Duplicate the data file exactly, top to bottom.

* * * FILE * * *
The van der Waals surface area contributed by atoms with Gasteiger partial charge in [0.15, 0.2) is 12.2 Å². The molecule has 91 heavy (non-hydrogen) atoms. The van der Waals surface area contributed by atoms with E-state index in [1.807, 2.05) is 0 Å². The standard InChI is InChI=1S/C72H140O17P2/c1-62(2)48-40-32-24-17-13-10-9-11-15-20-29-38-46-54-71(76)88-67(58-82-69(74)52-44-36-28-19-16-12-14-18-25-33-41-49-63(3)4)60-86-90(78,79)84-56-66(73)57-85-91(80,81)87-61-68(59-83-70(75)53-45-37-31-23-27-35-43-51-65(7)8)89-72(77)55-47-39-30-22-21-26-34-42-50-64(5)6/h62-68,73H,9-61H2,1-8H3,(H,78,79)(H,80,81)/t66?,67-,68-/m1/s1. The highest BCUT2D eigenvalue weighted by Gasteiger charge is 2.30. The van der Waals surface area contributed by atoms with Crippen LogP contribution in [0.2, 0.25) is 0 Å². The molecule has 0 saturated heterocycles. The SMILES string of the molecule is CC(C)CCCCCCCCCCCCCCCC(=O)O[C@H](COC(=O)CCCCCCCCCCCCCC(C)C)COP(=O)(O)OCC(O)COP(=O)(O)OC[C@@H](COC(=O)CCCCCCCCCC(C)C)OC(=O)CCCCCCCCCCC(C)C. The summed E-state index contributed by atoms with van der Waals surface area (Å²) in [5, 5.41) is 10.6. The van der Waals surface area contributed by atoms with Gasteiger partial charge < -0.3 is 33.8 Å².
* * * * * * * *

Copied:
The van der Waals surface area contributed by atoms with Gasteiger partial charge in [0.15, 0.2) is 12.2 Å². The molecule has 91 heavy (non-hydrogen) atoms. The van der Waals surface area contributed by atoms with E-state index in [1.807, 2.05) is 0 Å². The standard InChI is InChI=1S/C72H140O17P2/c1-62(2)48-40-32-24-17-13-10-9-11-15-20-29-38-46-54-71(76)88-67(58-82-69(74)52-44-36-28-19-16-12-14-18-25-33-41-49-63(3)4)60-86-90(78,79)84-56-66(73)57-85-91(80,81)87-61-68(59-83-70(75)53-45-37-31-23-27-35-43-51-65(7)8)89-72(77)55-47-39-30-22-21-26-34-42-50-64(5)6/h62-68,73H,9-61H2,1-8H3,(H,78,79)(H,80,81)/t66?,67-,68-/m1/s1. The highest BCUT2D eigenvalue weighted by Gasteiger charge is 2.30. The van der Waals surface area contributed by atoms with Crippen LogP contribution in [0.2, 0.25) is 0 Å². The molecule has 0 saturated heterocycles. The SMILES string of the molecule is CC(C)CCCCCCCCCCCCCCCC(=O)O[C@H](COC(=O)CCCCCCCCCCCCCC(C)C)COP(=O)(O)OCC(O)COP(=O)(O)OC[C@@H](COC(=O)CCCCCCCCCC(C)C)OC(=O)CCCCCCCCCCC(C)C. The summed E-state index contributed by atoms with van der Waals surface area (Å²) in [5, 5.41) is 10.6. The van der Waals surface area contributed by atoms with Gasteiger partial charge < -0.3 is 33.8 Å².